Severe obesity on the rise among U.S. children

Severe obesity on the rise among U.S. children click to enlarge Asheley Skinner Cockrell, PhD

Despite a CDC report to the contrary in recent weeks, a new analysis led by a UNC researcher finds that all classes of obesity in children have increased over the last 14 years, as well as a troubling upward trend in the more severe forms of childhood obesity. The study, published in JAMA Pediatrics on April, 7, 2014, has received widespread national media attention.

The study’s lead author, Asheley Cockrell Skinner, PhD, assistant professor of pediatrics in the UNC School of Medicine, explains the findings in this Q&A.

What are the main findings of the study?

There are two critical findings of our study. The first is that more severe forms of obesity are increasing among children. This is particularly true among school-aged girls (ages 6-11) and adolescent boys (ages 12-19).

The second is in the context of the CDC report published several weeks ago indicating that obesity in young children was declining. Our study used the same data and approach, but we extended the timeframe back an additional four years, which represents the full 14 years of National Health and Nutrition Examination Survey (NHANES) data available (1999 to 2012).

It is important to note that the CDC’s findings are technically correct when using a 10-year timeframe (2003 to 2012), and our numbers match theirs. However, the studies’ conclusions differ based on the researchers’ decisions about which timeframe to use. We chose the 14-year timeframe, because we felt it prudent to use all available data rather than a subset—and when taking that long-term view, there is actually no indication of a decline in obesity in any group from 1999 to 2012.

How is it possible that both studies, reporting oppositional findings, are correct?

Looking at the 2003 data, there was an unusual uptick in obesity reported in young children (ages 2 to 5). We can’t explain this anomaly, whether there’s a measurement error or if preschoolers happened to be heavier in 2003. But if one uses 2003 as the starting point and tracks the rates of obesity through 2012, the data support a decline in obesity among children in that age group. Using the entire 14-year data set, however, this odd spike in obesity “balances out,” and we see that rates of obesity among this age group remain unchanged.

I think it is also important to note that the CDC’s report was clear that overall obesity rates in all other age groups remain unchanged.

Why challenge the CDC’s findings?

This study wasn’t about challenging the CDC’s findings. First of all, our study was conducted and written months before the CDC’s findings were reported, so it was not done in response to them. But, with both studies out, I thought it important to put those findings into context in order to clarify public perception about childhood obesity. We’ve seen obesity rates climb even as we developed more and more interventions. Clearly, we need to be considering ways to radically change the environment in ways that can promote health.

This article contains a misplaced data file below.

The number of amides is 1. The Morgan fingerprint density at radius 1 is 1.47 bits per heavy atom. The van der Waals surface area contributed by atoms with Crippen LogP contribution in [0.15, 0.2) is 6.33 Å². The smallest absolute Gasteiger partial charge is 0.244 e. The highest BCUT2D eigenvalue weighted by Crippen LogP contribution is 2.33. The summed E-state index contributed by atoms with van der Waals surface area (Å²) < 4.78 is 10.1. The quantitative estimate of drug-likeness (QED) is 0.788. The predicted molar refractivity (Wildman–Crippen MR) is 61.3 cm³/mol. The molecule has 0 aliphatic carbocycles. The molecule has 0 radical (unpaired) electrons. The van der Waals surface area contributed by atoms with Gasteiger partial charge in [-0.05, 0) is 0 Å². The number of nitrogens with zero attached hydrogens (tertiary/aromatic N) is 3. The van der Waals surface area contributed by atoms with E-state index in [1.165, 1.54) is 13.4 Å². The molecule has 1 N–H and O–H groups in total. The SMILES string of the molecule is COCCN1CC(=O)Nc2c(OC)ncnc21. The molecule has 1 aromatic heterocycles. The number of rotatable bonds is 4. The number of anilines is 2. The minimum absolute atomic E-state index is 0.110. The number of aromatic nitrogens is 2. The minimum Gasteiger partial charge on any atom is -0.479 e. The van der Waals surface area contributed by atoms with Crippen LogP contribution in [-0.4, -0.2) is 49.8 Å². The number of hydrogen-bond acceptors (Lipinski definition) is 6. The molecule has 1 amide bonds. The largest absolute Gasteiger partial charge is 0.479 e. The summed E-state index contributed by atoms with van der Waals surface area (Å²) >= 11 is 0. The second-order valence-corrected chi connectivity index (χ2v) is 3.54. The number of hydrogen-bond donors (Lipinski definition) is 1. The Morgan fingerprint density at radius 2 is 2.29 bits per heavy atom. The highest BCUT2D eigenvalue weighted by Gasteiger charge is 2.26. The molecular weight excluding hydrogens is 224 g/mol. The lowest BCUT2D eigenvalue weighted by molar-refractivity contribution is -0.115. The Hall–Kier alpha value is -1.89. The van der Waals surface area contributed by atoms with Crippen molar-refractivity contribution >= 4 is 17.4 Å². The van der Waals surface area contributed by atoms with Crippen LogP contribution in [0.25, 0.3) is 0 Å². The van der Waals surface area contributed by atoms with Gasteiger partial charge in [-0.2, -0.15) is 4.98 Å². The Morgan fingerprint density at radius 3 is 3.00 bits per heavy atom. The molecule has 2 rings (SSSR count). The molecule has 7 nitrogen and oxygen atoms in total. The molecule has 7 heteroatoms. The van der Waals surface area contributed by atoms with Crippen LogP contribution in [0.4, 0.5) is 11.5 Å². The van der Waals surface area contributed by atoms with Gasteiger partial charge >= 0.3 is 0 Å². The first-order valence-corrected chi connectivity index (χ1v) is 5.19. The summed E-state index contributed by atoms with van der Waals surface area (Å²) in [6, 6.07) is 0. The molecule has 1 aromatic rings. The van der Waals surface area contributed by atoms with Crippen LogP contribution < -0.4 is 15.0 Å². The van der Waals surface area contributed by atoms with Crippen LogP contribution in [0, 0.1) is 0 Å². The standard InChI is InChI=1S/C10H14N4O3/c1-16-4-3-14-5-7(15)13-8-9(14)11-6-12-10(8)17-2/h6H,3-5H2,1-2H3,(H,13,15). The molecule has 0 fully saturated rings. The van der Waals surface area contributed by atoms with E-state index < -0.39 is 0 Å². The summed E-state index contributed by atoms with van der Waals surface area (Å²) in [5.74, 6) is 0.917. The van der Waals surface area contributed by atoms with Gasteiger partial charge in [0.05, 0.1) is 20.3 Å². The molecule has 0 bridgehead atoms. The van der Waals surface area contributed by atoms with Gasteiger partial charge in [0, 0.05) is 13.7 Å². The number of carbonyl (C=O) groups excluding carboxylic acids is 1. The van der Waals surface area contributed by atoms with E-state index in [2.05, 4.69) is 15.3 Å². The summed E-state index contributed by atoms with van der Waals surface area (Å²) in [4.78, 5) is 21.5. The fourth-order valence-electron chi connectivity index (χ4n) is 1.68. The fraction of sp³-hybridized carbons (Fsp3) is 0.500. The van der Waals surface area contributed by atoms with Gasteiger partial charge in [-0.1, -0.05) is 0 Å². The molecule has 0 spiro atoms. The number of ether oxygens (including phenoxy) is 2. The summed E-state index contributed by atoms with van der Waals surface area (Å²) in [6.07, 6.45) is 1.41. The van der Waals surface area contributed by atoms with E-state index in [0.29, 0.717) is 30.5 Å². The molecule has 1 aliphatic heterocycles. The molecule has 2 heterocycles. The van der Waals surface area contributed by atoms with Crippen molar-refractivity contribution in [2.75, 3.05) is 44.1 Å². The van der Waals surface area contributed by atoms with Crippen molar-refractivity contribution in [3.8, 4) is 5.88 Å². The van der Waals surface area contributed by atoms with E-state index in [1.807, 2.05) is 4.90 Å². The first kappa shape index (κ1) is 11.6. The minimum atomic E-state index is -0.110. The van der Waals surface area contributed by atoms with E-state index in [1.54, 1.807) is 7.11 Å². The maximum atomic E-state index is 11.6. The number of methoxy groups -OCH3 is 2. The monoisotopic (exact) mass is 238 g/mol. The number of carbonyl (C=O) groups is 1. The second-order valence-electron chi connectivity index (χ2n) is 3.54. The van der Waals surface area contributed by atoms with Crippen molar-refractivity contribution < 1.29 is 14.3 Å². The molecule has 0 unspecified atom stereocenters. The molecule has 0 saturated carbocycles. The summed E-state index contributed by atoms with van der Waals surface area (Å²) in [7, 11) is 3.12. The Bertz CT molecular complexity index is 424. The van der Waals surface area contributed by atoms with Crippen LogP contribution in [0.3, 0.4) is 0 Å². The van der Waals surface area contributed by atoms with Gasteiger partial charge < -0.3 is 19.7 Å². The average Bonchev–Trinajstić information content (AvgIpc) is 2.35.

With so many youth on a trajectory to developing chronic diseases like diabetes, hypertension, and cardiovascular disease, this is an urgent public health issue. We cannot afford to lose any momentum. We need the public dialogue to continue. I worry that hearing that obesity among young children has declined 43 percent sends the wrong message when our study clearly demonstrates that all classes of obesity in U.S. children have increased over the last 14 years.

Were any of the findings unexpected?

I don’t think any of our findings were unexpected. The reasons for childhood overweight and obesity in the U.S. are complex, and there has been little change in the overall environment. So, we did not expect to see any declines in obesity.

What should clinicians and patients take away from your report?

I believe that most of our approaches to caring for overweight kids should be things we do for every child—encourage activity, ensure access to healthy foods, and help families be healthy overall. Most kids are very healthy, even if they meet the definitions for obesity. That said, the most extreme levels of obesity can be problematic even for children and adolescents.

What are the implications / take-home message?

One of the most important take-home messages is that we need to be cautious in jumping to conclusions that childhood obesity has improved. Although the number of kids who meet the general criteria is relatively stable, that doesn’t tell us much about them, and it appears obesity may be worse for some groups.

Even more important, I think the study shows that we must continue our efforts to ensure a healthy environment for kids. Rather than focus only on obesity in general, we need to reach out to all kids to prevent significant weight gain of the level that does put their health at risk.

What recommendations do you have for future research as a result of this study?

Future research needs to focus on ways to change the overall environment. Despite many efforts to reduce obesity, we are not seeing much change, which indicates that broader environmental changes are needed to ensure all children have opportunities for activity and access to healthy foods, regardless of weight.

Also, because it’s clear that weight is difficult to change, we need to shift to a focus on health, and ensuring kids of all sizes are healthy and have access to healthy foods and activities.

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This Study in the News

Reuters, U.S. childhood obesity rates have increased since 1999: study

USA Today, No real progress on child obesity, latest report says

NBC News, Severe obesity may be on the rise in kids (VIDEO: Childhood obesity: no major shift?)

CBS News, Severe childhood obesity on the rise in U.S., study shows

CNN, Severe obesity in kids on the rise